Robert Hayden’s Angle of Ascent

Robert HaydenRobert Hayden’s Angle of Ascent. Presented at Wayne State University, ROBERT HAYDEN/DUDLEY RANDALL CENTENNIAL SYMPOSIUM, April 2, 2014, where I also read on April 3, the canto, from my epic poem, The Parliament of Poets, “The Flight to the Moon of the persona, with his guide, the poet Robert Hayden.”

Emphasizing the continuing influence of Robert Hayden, Phillip M. Richards of Colgate University, educated at Yale University and the University of Chicago, writes, in his 2006 book, Black Heart: The Moral Life of Recent African American Letters, “In the long view of African-American poetry, Hayden’s symbolist poetry has proved more influential than the Black Arts movement…. Hayden, years after his death, remains our most influential black poet, and his followers the most productive and distinguished school of artist intellectuals” (178). Similarly, Charles Henry Rowell, editor of the journal Callaloo, in his book published last year, Angles of Ascent: A Norton Anthology of Contemporary African American Poetry, writes, “The title of this anthology . . . pays tribute to Hayden, a master artist who left behind an extraordinary gift in the pantheon of North American poetry.”

I want to emphasize what Charles Henry Rowell is implying by his carefully choosing the words “North American Poetry.” Rowell understands the literary, social, and aesthetic values that Hayden stood for and realized he couldn’t narrow them down. I myself read Robert Hayden’s poetry for years before I became one of Hayden’s students in 1979. While fully recognizing and relishing Hayden’s poetry, then and now, as I believe the foremost engagement with African-American experience in poetry, I’ve always had the sense, too, which Rowell suggests, that Hayden’s poetry speaks to the human experience of all North Americans, with the universal aspirations of the greatest poets, such as a Whitman. As the author of an epic poem in which Robert Hayden is a character, that has been reviewed in Poetry Cornwall in England as “a masterpiece that will stand the test of time,” and reviewed by Dr. Hans-George Ruprecht of Carleton University in Ottawa as “a great epic poem of startling originality and universal significance,” I gratefully acknowledge that I could never have written my epic poem, The Parliament of Poets, without the example of the art and tutelage of Robert Hayden. Today, we honor Robert Hayden’s striving for the universal, his ability to help us see and understand that about ourselves and our nation, our national experience, one of the perennial goals of great art. At a time when the goals and scope of the literary art were becoming smaller and smaller, turning inward on the small experience of the confessional postmodern self, all the cliches of the personal, the deriding of so-called meta-narratives, Robert Hayden unabashedly saw the personal against the backdrop of a wider social canvas, ever increasingly global in his reach, leading to his poem “[American Journal],” the cosmic vision of his persona from an alien civilization, more human than we are, pondering the nature of life in the United States and on the entire planet…..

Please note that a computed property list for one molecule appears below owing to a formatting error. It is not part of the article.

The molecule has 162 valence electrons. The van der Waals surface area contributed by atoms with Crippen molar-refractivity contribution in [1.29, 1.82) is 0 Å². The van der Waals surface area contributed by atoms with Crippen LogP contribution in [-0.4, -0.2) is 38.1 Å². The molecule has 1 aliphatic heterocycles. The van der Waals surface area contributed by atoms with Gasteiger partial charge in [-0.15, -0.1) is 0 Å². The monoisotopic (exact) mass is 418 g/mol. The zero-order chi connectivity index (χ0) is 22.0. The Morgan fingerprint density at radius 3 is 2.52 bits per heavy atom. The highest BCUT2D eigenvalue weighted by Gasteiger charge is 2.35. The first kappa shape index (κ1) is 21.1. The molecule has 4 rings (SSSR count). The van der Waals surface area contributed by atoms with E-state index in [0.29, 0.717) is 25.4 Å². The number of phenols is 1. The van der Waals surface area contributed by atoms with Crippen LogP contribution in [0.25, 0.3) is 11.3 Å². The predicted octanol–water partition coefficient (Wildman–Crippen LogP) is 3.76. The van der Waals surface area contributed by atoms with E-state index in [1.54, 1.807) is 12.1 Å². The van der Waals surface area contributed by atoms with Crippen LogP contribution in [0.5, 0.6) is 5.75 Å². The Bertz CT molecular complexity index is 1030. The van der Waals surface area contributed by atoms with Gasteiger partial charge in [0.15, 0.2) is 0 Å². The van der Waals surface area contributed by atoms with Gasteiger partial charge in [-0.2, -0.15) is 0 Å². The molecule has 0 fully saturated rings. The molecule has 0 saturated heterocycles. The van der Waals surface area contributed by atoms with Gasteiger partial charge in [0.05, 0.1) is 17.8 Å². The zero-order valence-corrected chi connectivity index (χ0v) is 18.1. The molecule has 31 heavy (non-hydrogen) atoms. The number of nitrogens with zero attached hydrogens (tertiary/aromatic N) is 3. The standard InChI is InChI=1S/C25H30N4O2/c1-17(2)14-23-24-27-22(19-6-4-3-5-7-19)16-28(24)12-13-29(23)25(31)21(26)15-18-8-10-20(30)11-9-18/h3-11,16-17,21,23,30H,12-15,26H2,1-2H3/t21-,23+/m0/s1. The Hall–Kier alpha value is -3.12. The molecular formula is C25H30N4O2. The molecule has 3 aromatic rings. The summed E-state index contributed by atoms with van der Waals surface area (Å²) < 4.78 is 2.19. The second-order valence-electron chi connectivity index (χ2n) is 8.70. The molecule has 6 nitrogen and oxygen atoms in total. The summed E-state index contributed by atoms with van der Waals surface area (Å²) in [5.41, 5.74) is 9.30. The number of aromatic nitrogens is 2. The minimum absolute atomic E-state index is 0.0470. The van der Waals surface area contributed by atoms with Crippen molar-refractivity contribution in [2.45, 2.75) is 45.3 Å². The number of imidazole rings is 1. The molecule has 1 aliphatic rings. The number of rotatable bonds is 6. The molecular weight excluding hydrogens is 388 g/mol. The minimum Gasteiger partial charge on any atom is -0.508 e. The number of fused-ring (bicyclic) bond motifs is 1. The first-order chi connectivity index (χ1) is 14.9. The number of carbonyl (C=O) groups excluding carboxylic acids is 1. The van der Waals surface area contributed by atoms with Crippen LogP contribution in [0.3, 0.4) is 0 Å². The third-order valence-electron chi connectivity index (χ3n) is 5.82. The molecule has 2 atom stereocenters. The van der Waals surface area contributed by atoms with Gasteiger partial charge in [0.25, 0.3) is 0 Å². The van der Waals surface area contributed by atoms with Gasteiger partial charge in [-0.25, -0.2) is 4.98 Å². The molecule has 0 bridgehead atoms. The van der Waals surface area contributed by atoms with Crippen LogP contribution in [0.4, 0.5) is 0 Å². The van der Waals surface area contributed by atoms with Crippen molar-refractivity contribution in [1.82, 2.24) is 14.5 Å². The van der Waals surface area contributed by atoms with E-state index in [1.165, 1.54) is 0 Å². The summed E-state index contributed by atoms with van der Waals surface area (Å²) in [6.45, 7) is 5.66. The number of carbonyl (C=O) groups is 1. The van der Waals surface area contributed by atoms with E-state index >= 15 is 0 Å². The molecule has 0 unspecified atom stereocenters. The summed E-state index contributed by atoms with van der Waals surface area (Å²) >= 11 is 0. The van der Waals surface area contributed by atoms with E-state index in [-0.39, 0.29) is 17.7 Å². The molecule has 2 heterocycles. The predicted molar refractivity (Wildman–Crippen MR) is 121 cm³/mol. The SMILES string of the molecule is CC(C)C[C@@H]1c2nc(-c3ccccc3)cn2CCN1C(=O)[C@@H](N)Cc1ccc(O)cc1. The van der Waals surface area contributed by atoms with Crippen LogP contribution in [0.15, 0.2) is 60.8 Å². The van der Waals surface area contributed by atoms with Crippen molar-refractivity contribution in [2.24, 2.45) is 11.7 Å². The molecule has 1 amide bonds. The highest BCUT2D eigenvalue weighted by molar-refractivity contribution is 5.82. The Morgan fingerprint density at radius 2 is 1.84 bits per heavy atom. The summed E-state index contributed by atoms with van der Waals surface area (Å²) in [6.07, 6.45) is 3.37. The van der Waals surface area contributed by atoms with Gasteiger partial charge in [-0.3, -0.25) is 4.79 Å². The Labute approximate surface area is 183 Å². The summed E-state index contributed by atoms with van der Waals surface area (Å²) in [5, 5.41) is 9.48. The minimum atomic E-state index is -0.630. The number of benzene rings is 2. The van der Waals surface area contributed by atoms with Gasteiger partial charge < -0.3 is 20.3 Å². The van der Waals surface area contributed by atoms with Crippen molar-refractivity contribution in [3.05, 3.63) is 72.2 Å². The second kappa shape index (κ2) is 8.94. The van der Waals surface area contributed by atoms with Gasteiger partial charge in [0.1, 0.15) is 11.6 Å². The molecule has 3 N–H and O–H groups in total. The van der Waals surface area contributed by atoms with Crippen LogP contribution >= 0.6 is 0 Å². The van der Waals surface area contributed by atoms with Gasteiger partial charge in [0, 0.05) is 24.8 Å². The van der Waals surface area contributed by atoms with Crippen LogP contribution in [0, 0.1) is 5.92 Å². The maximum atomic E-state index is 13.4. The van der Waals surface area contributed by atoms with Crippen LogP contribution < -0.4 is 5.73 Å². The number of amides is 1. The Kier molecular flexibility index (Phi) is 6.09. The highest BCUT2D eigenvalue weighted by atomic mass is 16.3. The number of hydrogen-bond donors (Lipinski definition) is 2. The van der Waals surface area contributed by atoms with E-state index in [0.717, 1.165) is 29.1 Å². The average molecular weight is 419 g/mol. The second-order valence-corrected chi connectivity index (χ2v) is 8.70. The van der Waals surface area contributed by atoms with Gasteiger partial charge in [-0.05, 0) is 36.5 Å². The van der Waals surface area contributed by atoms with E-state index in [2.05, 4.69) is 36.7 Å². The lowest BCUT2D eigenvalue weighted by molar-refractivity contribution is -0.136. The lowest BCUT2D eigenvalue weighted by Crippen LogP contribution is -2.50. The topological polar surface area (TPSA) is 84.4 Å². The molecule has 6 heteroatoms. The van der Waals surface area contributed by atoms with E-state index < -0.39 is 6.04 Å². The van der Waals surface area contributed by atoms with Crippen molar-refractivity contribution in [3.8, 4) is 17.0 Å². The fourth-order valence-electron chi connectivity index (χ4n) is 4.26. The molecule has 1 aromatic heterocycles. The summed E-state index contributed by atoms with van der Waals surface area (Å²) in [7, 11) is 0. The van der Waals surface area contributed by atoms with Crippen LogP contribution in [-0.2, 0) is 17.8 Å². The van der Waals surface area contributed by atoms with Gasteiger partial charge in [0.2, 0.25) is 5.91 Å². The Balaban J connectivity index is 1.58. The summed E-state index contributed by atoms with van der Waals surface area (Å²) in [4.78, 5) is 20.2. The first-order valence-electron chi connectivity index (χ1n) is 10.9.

The full essay, with an additional biographical paragraph, is now available in

The Myth of the Enlightenment: Essays
Forthcoming, September, 2014.

Frederick Glaysher

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Filed under Race in America, Universality

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